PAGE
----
India and Brazil “stalling” on global climate treaty says UK envoy
Last updated on 25 March 2014, 1:37 pm
NEWS: World not united on tackling global warming, says Sir David King, UK’s chief climate diplomat
By Sophie Yeo
India and Brazil are holding up the process of agreeing a global treaty to tackle climate change, says leading UK diplomat Sir David King.
King, who regularly travels abroad to discuss the potential for a treaty with overseas leaders, told MPs at a Parliamentary hearing today that the negotiating positions of Brazil and India could derail a UN-brokered deal to curb rising levels of greenhouse has emissions.
Insistence from the two countries that any new agreement should include different obligations for rich and poor nations “is an issue that may cause problems”, said King, and that it “looks like they are stalling on an agreement”.
He added: “I certainly think that Paris is not a done deal,” referring to the treaty scheduled to be signed in the French capital next year by all the world’s major carbon polluters.
Together the US, China, Russia, Brazil, India, Germany and the UK – are together responsible for 63% of total emissions.
India is currently the world’s third largest single emitter, with Brazil 15th, due to the large amounts of forest it has turned into farmland.
The so-called “firewall” between rich and poor countries in the new agreement has historically been a major cause of controversy at the UN negotiations on climate change.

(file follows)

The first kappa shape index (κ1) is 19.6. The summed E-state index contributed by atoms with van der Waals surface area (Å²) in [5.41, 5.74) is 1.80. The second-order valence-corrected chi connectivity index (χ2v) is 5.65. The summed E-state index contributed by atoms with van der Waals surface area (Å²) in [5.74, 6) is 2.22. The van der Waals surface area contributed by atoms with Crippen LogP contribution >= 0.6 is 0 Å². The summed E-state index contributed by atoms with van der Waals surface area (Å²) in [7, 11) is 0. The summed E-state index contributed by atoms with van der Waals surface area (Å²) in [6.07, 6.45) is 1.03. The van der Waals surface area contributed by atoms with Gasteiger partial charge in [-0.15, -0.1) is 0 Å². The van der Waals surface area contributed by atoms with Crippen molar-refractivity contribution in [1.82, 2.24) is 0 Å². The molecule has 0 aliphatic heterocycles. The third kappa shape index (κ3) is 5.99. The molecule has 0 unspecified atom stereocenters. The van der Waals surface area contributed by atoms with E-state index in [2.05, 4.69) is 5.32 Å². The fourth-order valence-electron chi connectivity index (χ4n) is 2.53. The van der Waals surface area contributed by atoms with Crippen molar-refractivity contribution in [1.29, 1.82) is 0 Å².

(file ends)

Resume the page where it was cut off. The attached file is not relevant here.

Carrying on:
In the 1997 Kyoto Protocol, currently the world’s only legally binding treaty on climate change, only developed countries took on commitments to reduce their carbon emissions.
This was based on two lists in the UN’s original Convention on Climate Change, drawn up in 1992, which divided the world into developed and developing economies.
But since then, the world has changed, with the boom in particular in China’s economy. King pointed especially to the growth of a new middle class in the Asia-Pacific region, which he said was partly responsible for the continued growth in oil consumption, despite international attempts to quell its usage.
For many, including the US and the EU, a deal that maintains this original division will be unacceptable.
King said that he will visit Brazil in April to discuss the treaty. “This is a line we have to be persuasive about,” he said. “Brazil should proudly tell the world what it is doing … We should persuade them to boast, not complain.”
But the point is a fiercely political one, with some developing countries arguing that rich nations need to take the lead because they have been historically responsible for the problem of climate change.
India and Brazil are not the only disruptions in the global effort to stem global warming, said King.
Negotiations within the EU to secure a strong domestic target to reduce greenhouse gas emissions will require careful discussions with Poland, he said, adding his voice to the number of observers who have accused the government in Warsaw of blocking the negotiations.
Last week, the EU Council announced that a final decision on the key elements their 2030 package will be taken by October. This is important with regards to the UN’s own deal, as it will form the basis of the EU’s contribution to the treaty.
“It is clear that Poland’s position is one that will have to be worked on,” he said, adding that it would take “careful negotiation”.
But Canada remained the “outlier” in terms of climate action, he said, listing it as the “only country” which was unwilling to reduce its emissions at all – a position he said that was probably a result of the benefit that its economy stands to gain from the exploitation of highly polluting tar sands.